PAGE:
NDIC to Protect Deposit against Unethical Practices

Umaru Ibrahim


THE Nigerian Deposit Insurance Corporation, NDIC, has put in place an effective risk based supervision framework to enable it protect depositors against unethical practices and other infractions in the banking sector. It has also put in place an effective distress resolution mechanism to protect bank depositors as well as ensure the safety, soundness and stability of the banking system.

Umaru Ibrahim, managing director, NDIC, stated these on Tuesday, September 29, while speaking at the corporation’s special day during the 10th Abuja International Trade Fair. He said the corporation, in line with its mandate, had taken steps to ensure confidence in the banking sector, noting that as of December 2014, a cumulative liquidation dividend of N94.73billion had been paid to 250,592 uninsured depositors of 49 closed Deposit Money Banks. Similarly, he said within the same period, the corporation had paid a cumulative sum of N6.83billion as insured deposit to 528,277 depositors of 49 closed DMBs.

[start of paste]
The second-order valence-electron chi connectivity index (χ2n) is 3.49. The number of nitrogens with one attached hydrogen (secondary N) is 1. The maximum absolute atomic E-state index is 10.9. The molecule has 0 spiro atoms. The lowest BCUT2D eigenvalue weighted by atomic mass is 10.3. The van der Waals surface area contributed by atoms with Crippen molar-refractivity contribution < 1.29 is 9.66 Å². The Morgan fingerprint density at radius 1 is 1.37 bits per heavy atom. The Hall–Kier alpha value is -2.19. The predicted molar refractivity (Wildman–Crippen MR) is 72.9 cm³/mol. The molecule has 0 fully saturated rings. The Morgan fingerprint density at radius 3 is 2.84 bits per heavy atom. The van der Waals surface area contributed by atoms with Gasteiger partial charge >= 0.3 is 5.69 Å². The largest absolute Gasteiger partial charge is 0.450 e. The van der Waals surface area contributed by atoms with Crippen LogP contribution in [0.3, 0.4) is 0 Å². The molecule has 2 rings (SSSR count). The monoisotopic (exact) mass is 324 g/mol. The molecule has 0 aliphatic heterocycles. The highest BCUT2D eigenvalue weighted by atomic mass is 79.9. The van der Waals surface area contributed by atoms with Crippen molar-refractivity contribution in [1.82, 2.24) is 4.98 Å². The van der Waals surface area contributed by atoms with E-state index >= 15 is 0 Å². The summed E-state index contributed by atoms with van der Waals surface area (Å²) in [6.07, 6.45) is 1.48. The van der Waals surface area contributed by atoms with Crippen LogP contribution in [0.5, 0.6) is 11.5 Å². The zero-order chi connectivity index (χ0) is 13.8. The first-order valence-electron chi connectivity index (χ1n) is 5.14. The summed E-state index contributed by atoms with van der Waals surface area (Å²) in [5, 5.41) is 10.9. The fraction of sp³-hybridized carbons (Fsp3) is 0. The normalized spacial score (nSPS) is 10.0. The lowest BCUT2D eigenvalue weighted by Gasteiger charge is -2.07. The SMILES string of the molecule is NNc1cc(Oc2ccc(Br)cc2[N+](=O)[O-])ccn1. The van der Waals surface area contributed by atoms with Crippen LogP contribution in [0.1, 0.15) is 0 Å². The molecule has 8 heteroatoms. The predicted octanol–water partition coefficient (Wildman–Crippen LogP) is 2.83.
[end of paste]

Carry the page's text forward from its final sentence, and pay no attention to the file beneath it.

Ibrahim said, “The corporation continues to conduct risk based supervision in collaboration with Central Bank of Nigeria on the 22 DMBs, 882 Microfinance Banks and 61 Primary Mortgage Institutions. It also carries out other critical investigations to send strong signal to bank operators against unethical and other infractions prevalent in the banking system.”

He lamented that while the NDIC had been performing its mandate creditably, the plan of the federal government to review its act in order to ensure its effectiveness could not be achieved before the end of the seventh National Assembly. He said if the amendment of the act had scaled through, the corporation would have functioned with greater operational efficiency as a deposit insurer. In the area of financial and education, Ibrahim said the corporation in partnership with the CBN is promoting initiatives that would ensure easy access to banking services.

These initiatives, Ibrahim noted, would assist in reducing the percentage of adult Nigerians that do not have access to any form of financial services from 46.3 percent as of 2010 to 20 percent by 2020.

— Oct 12, 2015 @ 01:00 GMT


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